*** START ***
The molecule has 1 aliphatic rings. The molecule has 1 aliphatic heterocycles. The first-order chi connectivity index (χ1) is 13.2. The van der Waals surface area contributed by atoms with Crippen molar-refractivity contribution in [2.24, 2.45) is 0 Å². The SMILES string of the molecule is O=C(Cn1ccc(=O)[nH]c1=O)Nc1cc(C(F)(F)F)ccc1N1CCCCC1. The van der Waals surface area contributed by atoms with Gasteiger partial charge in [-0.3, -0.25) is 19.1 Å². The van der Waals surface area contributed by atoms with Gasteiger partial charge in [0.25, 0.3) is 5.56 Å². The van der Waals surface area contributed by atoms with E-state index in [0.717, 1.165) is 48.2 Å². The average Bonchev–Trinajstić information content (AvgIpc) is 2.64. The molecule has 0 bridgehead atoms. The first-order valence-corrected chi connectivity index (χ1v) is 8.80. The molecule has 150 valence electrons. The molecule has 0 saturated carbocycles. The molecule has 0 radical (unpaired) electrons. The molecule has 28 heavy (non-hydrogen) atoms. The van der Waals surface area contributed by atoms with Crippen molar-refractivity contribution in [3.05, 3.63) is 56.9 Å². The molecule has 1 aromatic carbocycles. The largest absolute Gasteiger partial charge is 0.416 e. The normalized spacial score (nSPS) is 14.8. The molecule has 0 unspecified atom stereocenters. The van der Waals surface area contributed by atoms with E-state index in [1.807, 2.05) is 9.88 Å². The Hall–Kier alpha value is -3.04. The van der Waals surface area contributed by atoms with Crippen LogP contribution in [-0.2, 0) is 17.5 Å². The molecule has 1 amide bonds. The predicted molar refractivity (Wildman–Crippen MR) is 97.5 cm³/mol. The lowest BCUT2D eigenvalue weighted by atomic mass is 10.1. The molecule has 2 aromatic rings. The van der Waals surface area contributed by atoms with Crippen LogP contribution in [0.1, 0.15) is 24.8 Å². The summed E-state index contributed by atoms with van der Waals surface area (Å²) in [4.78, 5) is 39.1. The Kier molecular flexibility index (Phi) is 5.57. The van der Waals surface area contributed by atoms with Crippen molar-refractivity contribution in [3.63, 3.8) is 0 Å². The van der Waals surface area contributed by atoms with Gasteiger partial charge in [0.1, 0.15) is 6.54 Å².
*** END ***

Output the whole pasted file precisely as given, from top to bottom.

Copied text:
The molecule has 1 aliphatic rings. The molecule has 1 aliphatic heterocycles. The first-order chi connectivity index (χ1) is 13.2. The van der Waals surface area contributed by atoms with Crippen molar-refractivity contribution in [2.24, 2.45) is 0 Å². The SMILES string of the molecule is O=C(Cn1ccc(=O)[nH]c1=O)Nc1cc(C(F)(F)F)ccc1N1CCCCC1. The van der Waals surface area contributed by atoms with Gasteiger partial charge in [-0.3, -0.25) is 19.1 Å². The van der Waals surface area contributed by atoms with Gasteiger partial charge in [0.25, 0.3) is 5.56 Å². The van der Waals surface area contributed by atoms with E-state index in [0.717, 1.165) is 48.2 Å². The average Bonchev–Trinajstić information content (AvgIpc) is 2.64. The molecule has 0 bridgehead atoms. The first-order valence-corrected chi connectivity index (χ1v) is 8.80. The molecule has 150 valence electrons. The molecule has 0 saturated carbocycles. The molecule has 0 radical (unpaired) electrons. The molecule has 28 heavy (non-hydrogen) atoms. The van der Waals surface area contributed by atoms with Crippen molar-refractivity contribution in [3.05, 3.63) is 56.9 Å². The molecule has 1 aromatic carbocycles. The largest absolute Gasteiger partial charge is 0.416 e. The normalized spacial score (nSPS) is 14.8. The molecule has 0 unspecified atom stereocenters. The van der Waals surface area contributed by atoms with E-state index in [1.807, 2.05) is 9.88 Å². The Hall–Kier alpha value is -3.04. The van der Waals surface area contributed by atoms with Crippen LogP contribution in [-0.2, 0) is 17.5 Å². The molecule has 1 amide bonds. The predicted molar refractivity (Wildman–Crippen MR) is 97.5 cm³/mol. The lowest BCUT2D eigenvalue weighted by atomic mass is 10.1. The molecule has 2 aromatic rings. The van der Waals surface area contributed by atoms with Crippen LogP contribution in [0.1, 0.15) is 24.8 Å². The summed E-state index contributed by atoms with van der Waals surface area (Å²) in [4.78, 5) is 39.1. The Kier molecular flexibility index (Phi) is 5.57. The van der Waals surface area contributed by atoms with Crippen molar-refractivity contribution in [3.63, 3.8) is 0 Å². The van der Waals surface area contributed by atoms with Gasteiger partial charge in [0.1, 0.15) is 6.54 Å².